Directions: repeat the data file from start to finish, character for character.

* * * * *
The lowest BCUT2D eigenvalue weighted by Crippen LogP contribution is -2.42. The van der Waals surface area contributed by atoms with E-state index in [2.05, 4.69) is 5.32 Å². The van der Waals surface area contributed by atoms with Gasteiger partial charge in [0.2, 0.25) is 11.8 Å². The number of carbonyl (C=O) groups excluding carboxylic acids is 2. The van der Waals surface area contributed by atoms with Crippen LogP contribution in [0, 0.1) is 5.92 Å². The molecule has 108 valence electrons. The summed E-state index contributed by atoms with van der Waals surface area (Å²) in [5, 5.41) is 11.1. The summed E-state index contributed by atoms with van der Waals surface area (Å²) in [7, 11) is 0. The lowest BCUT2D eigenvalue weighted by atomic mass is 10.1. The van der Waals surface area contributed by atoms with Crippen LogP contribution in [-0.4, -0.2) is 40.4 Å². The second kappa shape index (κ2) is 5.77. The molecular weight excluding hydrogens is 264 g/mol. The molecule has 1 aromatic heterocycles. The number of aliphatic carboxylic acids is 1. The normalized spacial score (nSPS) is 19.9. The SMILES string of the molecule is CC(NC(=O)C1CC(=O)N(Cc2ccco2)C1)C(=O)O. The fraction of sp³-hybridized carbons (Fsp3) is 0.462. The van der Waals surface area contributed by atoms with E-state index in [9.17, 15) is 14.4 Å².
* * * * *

The lowest BCUT2D eigenvalue weighted by Crippen LogP contribution is -2.42. The van der Waals surface area contributed by atoms with E-state index in [2.05, 4.69) is 5.32 Å². The van der Waals surface area contributed by atoms with Gasteiger partial charge in [0.2, 0.25) is 11.8 Å². The number of carbonyl (C=O) groups excluding carboxylic acids is 2. The van der Waals surface area contributed by atoms with Crippen LogP contribution in [0, 0.1) is 5.92 Å². The molecule has 108 valence electrons. The summed E-state index contributed by atoms with van der Waals surface area (Å²) in [5, 5.41) is 11.1. The summed E-state index contributed by atoms with van der Waals surface area (Å²) in [7, 11) is 0. The lowest BCUT2D eigenvalue weighted by atomic mass is 10.1. The van der Waals surface area contributed by atoms with Crippen LogP contribution in [-0.4, -0.2) is 40.4 Å². The second kappa shape index (κ2) is 5.77. The molecular weight excluding hydrogens is 264 g/mol. The molecule has 1 aromatic heterocycles. The number of aliphatic carboxylic acids is 1. The normalized spacial score (nSPS) is 19.9. The SMILES string of the molecule is CC(NC(=O)C1CC(=O)N(Cc2ccco2)C1)C(=O)O. The fraction of sp³-hybridized carbons (Fsp3) is 0.462. The van der Waals surface area contributed by atoms with E-state index in [9.17, 15) is 14.4 Å².